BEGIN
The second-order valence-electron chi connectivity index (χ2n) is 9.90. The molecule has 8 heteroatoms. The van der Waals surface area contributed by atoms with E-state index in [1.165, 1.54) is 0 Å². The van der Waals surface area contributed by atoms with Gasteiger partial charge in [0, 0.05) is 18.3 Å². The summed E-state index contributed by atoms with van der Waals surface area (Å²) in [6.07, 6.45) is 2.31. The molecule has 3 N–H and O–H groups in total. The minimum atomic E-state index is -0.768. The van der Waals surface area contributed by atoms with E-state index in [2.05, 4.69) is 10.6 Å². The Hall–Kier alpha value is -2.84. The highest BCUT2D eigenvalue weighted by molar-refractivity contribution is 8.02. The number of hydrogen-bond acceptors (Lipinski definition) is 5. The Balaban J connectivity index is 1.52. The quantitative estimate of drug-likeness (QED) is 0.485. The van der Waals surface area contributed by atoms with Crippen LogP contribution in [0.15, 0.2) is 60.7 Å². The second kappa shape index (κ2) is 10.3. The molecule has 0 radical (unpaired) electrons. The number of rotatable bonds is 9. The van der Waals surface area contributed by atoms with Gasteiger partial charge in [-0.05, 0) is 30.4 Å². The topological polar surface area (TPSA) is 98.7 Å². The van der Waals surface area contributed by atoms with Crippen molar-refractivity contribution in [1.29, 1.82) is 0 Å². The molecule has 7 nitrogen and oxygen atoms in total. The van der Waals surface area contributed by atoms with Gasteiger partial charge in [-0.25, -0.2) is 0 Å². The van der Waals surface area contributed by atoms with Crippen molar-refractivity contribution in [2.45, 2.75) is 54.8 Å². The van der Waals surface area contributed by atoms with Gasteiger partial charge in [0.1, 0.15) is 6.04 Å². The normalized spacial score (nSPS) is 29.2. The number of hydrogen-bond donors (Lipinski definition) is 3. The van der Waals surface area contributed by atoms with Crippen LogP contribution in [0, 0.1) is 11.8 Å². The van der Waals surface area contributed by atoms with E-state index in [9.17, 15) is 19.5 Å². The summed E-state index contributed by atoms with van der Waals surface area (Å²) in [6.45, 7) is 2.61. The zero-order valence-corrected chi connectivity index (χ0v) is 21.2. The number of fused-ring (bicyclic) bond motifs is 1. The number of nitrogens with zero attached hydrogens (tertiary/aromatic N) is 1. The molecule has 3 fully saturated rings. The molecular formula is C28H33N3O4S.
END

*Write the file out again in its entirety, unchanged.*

The second-order valence-electron chi connectivity index (χ2n) is 9.90. The molecule has 8 heteroatoms. The van der Waals surface area contributed by atoms with E-state index in [1.165, 1.54) is 0 Å². The van der Waals surface area contributed by atoms with Gasteiger partial charge in [0, 0.05) is 18.3 Å². The summed E-state index contributed by atoms with van der Waals surface area (Å²) in [6.07, 6.45) is 2.31. The molecule has 3 N–H and O–H groups in total. The minimum atomic E-state index is -0.768. The van der Waals surface area contributed by atoms with E-state index in [2.05, 4.69) is 10.6 Å². The Hall–Kier alpha value is -2.84. The highest BCUT2D eigenvalue weighted by molar-refractivity contribution is 8.02. The number of hydrogen-bond acceptors (Lipinski definition) is 5. The Balaban J connectivity index is 1.52. The quantitative estimate of drug-likeness (QED) is 0.485. The van der Waals surface area contributed by atoms with Crippen LogP contribution in [0.15, 0.2) is 60.7 Å². The second kappa shape index (κ2) is 10.3. The molecule has 0 radical (unpaired) electrons. The number of rotatable bonds is 9. The van der Waals surface area contributed by atoms with Gasteiger partial charge in [-0.05, 0) is 30.4 Å². The topological polar surface area (TPSA) is 98.7 Å². The van der Waals surface area contributed by atoms with Crippen molar-refractivity contribution in [1.29, 1.82) is 0 Å². The molecule has 7 nitrogen and oxygen atoms in total. The van der Waals surface area contributed by atoms with Gasteiger partial charge in [-0.25, -0.2) is 0 Å². The van der Waals surface area contributed by atoms with Crippen molar-refractivity contribution in [2.45, 2.75) is 54.8 Å². The van der Waals surface area contributed by atoms with Gasteiger partial charge in [0.1, 0.15) is 6.04 Å². The normalized spacial score (nSPS) is 29.2. The number of hydrogen-bond donors (Lipinski definition) is 3. The van der Waals surface area contributed by atoms with Crippen LogP contribution in [0, 0.1) is 11.8 Å². The van der Waals surface area contributed by atoms with E-state index in [9.17, 15) is 19.5 Å². The summed E-state index contributed by atoms with van der Waals surface area (Å²) in [6.45, 7) is 2.61. The zero-order valence-corrected chi connectivity index (χ0v) is 21.2. The number of fused-ring (bicyclic) bond motifs is 1. The number of nitrogens with zero attached hydrogens (tertiary/aromatic N) is 1. The molecule has 3 fully saturated rings. The molecular formula is C28H33N3O4S.